6 women named as potential al-Qaeda recruits by US cable

6 women named as potential al-Qaeda recruits by US cable

The women - four Australians, a Briton and a Filipino - are among 23 people based in Australia, alleged by Australian Security Intelligence Organisation (ASIO) and the US State Department to be connected to al-Qaeda in the Arabian Peninsula (AQAP).

The latest batch of confidential and secret cable, written by the US embassy in Canberra in January last year, was sent to US intelligence agencies and 15 American diplomatic stations around the world.

"Recent threat information suggests (al-Qaeda in the Arabian Peninsula) is looking to identify a female for a future attack," the cable states referring to the organisation's most internationally active branch, local media reported today.

The document claims al-Qaeda has been looking to recruit women for future terrorist attacks.

Australia has flayed whistle-blowing site, calling it "incredibly irresponsible" for publishing the cable detailing Australians with suspected links to Yemeni terrorism.

Wikileaks cables have also reportedly revealed there was a split between the Government and Reserve Bank over the handling of the economy during the global financial crisis.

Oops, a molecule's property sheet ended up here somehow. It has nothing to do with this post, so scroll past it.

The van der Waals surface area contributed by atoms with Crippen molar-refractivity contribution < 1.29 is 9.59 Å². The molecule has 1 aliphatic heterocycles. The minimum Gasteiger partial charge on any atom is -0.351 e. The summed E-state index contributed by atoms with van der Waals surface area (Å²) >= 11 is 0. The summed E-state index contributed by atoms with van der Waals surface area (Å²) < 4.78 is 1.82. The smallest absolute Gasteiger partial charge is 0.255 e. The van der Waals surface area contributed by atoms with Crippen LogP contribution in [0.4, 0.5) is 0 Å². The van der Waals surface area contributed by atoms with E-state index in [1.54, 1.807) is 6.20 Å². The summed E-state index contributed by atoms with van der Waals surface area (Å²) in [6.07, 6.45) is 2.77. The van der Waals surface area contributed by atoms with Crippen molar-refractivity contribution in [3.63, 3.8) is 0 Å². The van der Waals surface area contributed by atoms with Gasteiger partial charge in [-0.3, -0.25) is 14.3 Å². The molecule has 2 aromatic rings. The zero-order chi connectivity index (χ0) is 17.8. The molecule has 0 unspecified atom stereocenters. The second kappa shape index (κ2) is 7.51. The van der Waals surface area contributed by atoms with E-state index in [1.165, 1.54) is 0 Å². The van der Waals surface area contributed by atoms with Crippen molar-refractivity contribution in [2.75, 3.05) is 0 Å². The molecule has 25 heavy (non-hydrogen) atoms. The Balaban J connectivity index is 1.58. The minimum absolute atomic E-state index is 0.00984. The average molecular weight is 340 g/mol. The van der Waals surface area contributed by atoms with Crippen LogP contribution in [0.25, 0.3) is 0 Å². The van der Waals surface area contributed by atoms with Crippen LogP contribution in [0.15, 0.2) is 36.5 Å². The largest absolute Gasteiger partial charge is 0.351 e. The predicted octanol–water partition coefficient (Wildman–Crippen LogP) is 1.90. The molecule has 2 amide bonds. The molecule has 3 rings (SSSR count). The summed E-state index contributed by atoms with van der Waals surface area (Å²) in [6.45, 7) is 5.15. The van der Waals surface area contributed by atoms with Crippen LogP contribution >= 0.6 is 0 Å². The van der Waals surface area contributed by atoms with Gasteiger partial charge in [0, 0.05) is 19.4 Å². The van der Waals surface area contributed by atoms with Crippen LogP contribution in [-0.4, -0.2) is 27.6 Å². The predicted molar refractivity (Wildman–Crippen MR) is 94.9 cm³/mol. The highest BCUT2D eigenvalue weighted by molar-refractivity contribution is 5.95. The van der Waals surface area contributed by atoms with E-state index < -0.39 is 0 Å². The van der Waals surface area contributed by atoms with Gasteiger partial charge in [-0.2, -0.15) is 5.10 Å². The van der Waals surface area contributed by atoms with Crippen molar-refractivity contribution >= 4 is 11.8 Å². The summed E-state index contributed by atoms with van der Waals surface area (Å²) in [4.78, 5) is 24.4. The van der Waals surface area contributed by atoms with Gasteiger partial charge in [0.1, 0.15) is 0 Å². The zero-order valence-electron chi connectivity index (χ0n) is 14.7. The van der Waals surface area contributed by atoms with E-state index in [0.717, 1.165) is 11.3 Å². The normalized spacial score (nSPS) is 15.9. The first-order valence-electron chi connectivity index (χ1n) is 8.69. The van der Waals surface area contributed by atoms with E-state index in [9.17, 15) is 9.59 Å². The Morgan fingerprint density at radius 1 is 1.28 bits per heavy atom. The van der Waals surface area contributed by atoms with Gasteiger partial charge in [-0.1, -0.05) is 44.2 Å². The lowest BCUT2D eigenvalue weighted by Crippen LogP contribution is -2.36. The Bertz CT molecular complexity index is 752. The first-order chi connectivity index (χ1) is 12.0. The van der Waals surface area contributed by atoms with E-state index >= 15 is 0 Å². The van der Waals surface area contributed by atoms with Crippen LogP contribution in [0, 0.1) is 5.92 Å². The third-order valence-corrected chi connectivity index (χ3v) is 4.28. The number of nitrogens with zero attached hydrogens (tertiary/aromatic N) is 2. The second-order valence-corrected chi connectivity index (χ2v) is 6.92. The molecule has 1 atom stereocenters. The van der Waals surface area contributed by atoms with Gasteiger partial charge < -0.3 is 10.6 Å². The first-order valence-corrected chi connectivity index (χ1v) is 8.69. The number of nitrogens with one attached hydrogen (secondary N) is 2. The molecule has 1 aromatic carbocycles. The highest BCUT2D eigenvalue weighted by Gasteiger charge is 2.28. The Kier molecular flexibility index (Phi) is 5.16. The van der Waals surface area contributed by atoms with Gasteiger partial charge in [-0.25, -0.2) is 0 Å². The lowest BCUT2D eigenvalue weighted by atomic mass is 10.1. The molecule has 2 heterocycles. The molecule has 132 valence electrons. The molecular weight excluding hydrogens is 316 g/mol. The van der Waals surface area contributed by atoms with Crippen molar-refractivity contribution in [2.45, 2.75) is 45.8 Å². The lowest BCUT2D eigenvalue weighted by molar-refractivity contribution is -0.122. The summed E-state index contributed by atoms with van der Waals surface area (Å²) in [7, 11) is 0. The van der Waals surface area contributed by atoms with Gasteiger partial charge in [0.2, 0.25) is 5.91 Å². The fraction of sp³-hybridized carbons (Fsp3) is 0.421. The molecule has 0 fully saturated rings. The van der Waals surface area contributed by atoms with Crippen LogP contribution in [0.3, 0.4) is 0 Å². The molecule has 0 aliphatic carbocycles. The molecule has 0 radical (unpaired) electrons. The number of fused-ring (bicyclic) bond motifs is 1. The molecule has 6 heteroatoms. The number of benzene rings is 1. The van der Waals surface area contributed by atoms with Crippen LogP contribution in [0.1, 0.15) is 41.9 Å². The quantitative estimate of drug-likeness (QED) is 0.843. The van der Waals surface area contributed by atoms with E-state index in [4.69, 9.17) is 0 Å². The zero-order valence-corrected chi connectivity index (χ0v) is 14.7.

The branch, referred to as AQAP, is believed to have played a role in most attempted attacks in the West since 2009.

Of particular concern to intelligence agencies is a belief that many on the list have been in contact with AQAP's chief propagandist and radical preacher, Anwar al Awlaqi, a US citizen believed to be a key figure in AQAP

Some of the people named in the secret US diplomatic cable, including Sheikh Abdel Zoud, the cleric at Sydney's Belmore Mosque, have strongly rejected the claims, saying they bear little relation to the truth.

There are concerns that those on these lists disappear off "the passport radar" in countries such as Malaysia and the United Arab Emirates.

They then travel to countries like Yemen and Pakistan for terrorism training.
The report said the quality of the information has been questioned by Sydney cleric. He was quoted as saying that he had no idea why he was on the list as he had never been to Yemen, had never spoken to al Awlaqi, sent him money nor visited his website.
The 23 names were given by ASIO to the US, which put them on the "Visas Viper" programme, a database used for watch-listing suspected terrorists.

Eleven were banned from flying in the US, and the other 12 were subject to increased security screening.

The government has termed the publication of the information has been could compromise Australia's national security -- or inhibit the ability of intelligence agencies to monitor potential threats -- is incredibly irresponsible.

The government has condemned the publication of the document as it "could seriously impact Australia's national security."

"The publication of any information that could compromise Australia's national security -- or inhibit the ability of intelligence agencies to monitor potential threats -- is incredibly irresponsible," Attorney-General Robert McClelland was quoted as saying in the media.

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